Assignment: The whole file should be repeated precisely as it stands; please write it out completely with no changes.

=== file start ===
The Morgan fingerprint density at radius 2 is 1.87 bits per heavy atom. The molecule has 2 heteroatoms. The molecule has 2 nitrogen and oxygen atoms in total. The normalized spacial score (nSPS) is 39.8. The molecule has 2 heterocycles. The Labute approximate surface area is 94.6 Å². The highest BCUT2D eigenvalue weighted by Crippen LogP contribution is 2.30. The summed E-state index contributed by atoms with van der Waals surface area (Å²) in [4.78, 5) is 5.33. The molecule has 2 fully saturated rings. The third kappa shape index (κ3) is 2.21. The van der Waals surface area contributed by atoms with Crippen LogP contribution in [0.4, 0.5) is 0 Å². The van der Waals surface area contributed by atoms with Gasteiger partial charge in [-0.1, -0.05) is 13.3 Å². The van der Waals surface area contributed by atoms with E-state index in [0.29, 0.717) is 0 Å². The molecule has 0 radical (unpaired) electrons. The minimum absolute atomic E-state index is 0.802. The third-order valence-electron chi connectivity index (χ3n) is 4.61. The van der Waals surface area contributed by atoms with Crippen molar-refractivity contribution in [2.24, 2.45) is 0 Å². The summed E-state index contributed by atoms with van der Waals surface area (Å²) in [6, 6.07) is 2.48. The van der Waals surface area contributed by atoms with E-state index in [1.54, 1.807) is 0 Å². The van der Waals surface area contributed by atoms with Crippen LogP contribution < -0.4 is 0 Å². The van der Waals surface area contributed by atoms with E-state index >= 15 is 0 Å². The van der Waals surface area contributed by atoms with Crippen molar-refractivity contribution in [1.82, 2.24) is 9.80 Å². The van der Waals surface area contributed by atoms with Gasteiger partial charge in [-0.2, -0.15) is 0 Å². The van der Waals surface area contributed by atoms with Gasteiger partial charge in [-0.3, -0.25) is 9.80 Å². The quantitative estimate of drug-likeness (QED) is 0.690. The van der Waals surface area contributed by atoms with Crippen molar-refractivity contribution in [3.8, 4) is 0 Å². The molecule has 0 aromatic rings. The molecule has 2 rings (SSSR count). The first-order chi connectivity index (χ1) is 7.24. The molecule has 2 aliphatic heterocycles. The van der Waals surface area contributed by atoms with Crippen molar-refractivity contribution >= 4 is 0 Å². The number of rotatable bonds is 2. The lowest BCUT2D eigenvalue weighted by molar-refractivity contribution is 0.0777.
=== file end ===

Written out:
The Morgan fingerprint density at radius 2 is 1.87 bits per heavy atom. The molecule has 2 heteroatoms. The molecule has 2 nitrogen and oxygen atoms in total. The normalized spacial score (nSPS) is 39.8. The molecule has 2 heterocycles. The Labute approximate surface area is 94.6 Å². The highest BCUT2D eigenvalue weighted by Crippen LogP contribution is 2.30. The summed E-state index contributed by atoms with van der Waals surface area (Å²) in [4.78, 5) is 5.33. The molecule has 2 fully saturated rings. The third kappa shape index (κ3) is 2.21. The van der Waals surface area contributed by atoms with Crippen LogP contribution in [0.4, 0.5) is 0 Å². The van der Waals surface area contributed by atoms with Gasteiger partial charge in [-0.1, -0.05) is 13.3 Å². The van der Waals surface area contributed by atoms with E-state index in [0.29, 0.717) is 0 Å². The molecule has 0 radical (unpaired) electrons. The minimum absolute atomic E-state index is 0.802. The third-order valence-electron chi connectivity index (χ3n) is 4.61. The van der Waals surface area contributed by atoms with Crippen molar-refractivity contribution in [2.24, 2.45) is 0 Å². The summed E-state index contributed by atoms with van der Waals surface area (Å²) in [6, 6.07) is 2.48. The van der Waals surface area contributed by atoms with E-state index in [1.54, 1.807) is 0 Å². The van der Waals surface area contributed by atoms with Crippen LogP contribution < -0.4 is 0 Å². The van der Waals surface area contributed by atoms with E-state index >= 15 is 0 Å². The van der Waals surface area contributed by atoms with Crippen molar-refractivity contribution in [1.82, 2.24) is 9.80 Å². The van der Waals surface area contributed by atoms with Gasteiger partial charge in [-0.2, -0.15) is 0 Å². The van der Waals surface area contributed by atoms with Gasteiger partial charge in [-0.3, -0.25) is 9.80 Å². The quantitative estimate of drug-likeness (QED) is 0.690. The van der Waals surface area contributed by atoms with Crippen molar-refractivity contribution in [3.8, 4) is 0 Å². The molecule has 0 aromatic rings. The molecule has 2 rings (SSSR count). The first-order chi connectivity index (χ1) is 7.24. The molecule has 2 aliphatic heterocycles. The van der Waals surface area contributed by atoms with Crippen molar-refractivity contribution >= 4 is 0 Å². The number of rotatable bonds is 2. The lowest BCUT2D eigenvalue weighted by molar-refractivity contribution is 0.0777.